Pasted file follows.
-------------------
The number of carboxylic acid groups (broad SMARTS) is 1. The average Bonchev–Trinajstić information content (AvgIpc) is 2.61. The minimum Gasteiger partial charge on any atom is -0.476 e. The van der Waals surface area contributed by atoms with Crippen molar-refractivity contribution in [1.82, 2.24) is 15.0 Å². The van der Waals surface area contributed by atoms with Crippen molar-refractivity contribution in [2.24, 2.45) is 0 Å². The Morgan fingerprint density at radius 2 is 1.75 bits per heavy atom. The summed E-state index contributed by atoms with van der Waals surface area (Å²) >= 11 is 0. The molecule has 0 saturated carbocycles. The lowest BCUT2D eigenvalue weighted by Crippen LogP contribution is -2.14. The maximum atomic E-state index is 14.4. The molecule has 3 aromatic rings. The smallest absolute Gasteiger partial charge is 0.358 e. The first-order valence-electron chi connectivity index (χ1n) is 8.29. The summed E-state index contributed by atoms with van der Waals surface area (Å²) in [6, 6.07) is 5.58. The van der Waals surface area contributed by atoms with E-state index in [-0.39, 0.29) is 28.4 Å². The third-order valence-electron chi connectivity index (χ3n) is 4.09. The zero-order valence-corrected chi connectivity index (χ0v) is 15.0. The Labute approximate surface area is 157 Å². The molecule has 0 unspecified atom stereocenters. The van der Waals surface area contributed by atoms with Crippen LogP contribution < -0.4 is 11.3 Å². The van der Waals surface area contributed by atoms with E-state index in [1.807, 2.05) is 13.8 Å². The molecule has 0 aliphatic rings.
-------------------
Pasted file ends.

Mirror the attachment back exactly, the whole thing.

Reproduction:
The number of carboxylic acid groups (broad SMARTS) is 1. The average Bonchev–Trinajstić information content (AvgIpc) is 2.61. The minimum Gasteiger partial charge on any atom is -0.476 e. The van der Waals surface area contributed by atoms with Crippen molar-refractivity contribution in [1.82, 2.24) is 15.0 Å². The van der Waals surface area contributed by atoms with Crippen molar-refractivity contribution in [2.24, 2.45) is 0 Å². The Morgan fingerprint density at radius 2 is 1.75 bits per heavy atom. The summed E-state index contributed by atoms with van der Waals surface area (Å²) >= 11 is 0. The molecule has 0 saturated carbocycles. The lowest BCUT2D eigenvalue weighted by Crippen LogP contribution is -2.14. The maximum atomic E-state index is 14.4. The molecule has 3 aromatic rings. The smallest absolute Gasteiger partial charge is 0.358 e. The first-order valence-electron chi connectivity index (χ1n) is 8.29. The summed E-state index contributed by atoms with van der Waals surface area (Å²) in [6, 6.07) is 5.58. The van der Waals surface area contributed by atoms with E-state index in [-0.39, 0.29) is 28.4 Å². The third-order valence-electron chi connectivity index (χ3n) is 4.09. The zero-order valence-corrected chi connectivity index (χ0v) is 15.0. The Labute approximate surface area is 157 Å². The molecule has 0 unspecified atom stereocenters. The van der Waals surface area contributed by atoms with Crippen LogP contribution < -0.4 is 11.3 Å². The van der Waals surface area contributed by atoms with E-state index in [1.807, 2.05) is 13.8 Å². The molecule has 0 aliphatic rings.